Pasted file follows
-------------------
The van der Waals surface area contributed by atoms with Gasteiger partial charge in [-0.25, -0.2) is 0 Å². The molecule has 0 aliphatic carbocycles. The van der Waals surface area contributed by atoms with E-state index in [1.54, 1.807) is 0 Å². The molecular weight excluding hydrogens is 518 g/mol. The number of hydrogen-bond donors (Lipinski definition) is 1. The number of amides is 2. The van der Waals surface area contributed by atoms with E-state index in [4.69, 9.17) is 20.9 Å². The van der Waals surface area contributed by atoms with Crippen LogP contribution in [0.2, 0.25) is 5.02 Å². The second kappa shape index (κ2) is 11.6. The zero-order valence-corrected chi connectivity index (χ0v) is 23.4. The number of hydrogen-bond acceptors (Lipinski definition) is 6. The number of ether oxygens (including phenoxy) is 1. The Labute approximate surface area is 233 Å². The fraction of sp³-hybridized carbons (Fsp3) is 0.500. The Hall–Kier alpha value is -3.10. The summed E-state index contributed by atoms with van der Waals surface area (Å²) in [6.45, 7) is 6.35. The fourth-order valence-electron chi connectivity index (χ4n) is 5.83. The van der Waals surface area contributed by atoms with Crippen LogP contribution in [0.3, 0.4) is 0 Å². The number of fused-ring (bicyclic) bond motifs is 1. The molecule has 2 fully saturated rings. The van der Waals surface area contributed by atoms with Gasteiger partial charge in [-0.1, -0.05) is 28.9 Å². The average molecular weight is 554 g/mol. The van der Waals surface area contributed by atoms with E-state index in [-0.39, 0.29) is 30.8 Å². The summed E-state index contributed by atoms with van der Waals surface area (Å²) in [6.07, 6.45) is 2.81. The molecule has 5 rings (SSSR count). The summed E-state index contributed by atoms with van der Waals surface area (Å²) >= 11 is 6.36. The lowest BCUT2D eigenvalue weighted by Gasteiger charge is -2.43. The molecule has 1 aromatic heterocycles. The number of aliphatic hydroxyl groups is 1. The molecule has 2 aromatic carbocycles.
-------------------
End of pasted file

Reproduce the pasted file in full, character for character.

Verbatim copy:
The van der Waals surface area contributed by atoms with Gasteiger partial charge in [-0.25, -0.2) is 0 Å². The molecule has 0 aliphatic carbocycles. The van der Waals surface area contributed by atoms with E-state index in [1.54, 1.807) is 0 Å². The molecular weight excluding hydrogens is 518 g/mol. The number of hydrogen-bond donors (Lipinski definition) is 1. The number of amides is 2. The van der Waals surface area contributed by atoms with E-state index in [4.69, 9.17) is 20.9 Å². The van der Waals surface area contributed by atoms with Crippen LogP contribution in [0.2, 0.25) is 5.02 Å². The second kappa shape index (κ2) is 11.6. The zero-order valence-corrected chi connectivity index (χ0v) is 23.4. The number of hydrogen-bond acceptors (Lipinski definition) is 6. The number of ether oxygens (including phenoxy) is 1. The Labute approximate surface area is 233 Å². The fraction of sp³-hybridized carbons (Fsp3) is 0.500. The Hall–Kier alpha value is -3.10. The summed E-state index contributed by atoms with van der Waals surface area (Å²) in [6.45, 7) is 6.35. The fourth-order valence-electron chi connectivity index (χ4n) is 5.83. The van der Waals surface area contributed by atoms with Crippen LogP contribution in [0.3, 0.4) is 0 Å². The number of fused-ring (bicyclic) bond motifs is 1. The molecule has 2 fully saturated rings. The van der Waals surface area contributed by atoms with Gasteiger partial charge in [-0.1, -0.05) is 28.9 Å². The average molecular weight is 554 g/mol. The van der Waals surface area contributed by atoms with E-state index in [-0.39, 0.29) is 30.8 Å². The summed E-state index contributed by atoms with van der Waals surface area (Å²) in [6.07, 6.45) is 2.81. The molecule has 5 rings (SSSR count). The summed E-state index contributed by atoms with van der Waals surface area (Å²) >= 11 is 6.36. The lowest BCUT2D eigenvalue weighted by Gasteiger charge is -2.43. The molecule has 1 aromatic heterocycles. The number of aliphatic hydroxyl groups is 1. The molecule has 2 aromatic carbocycles.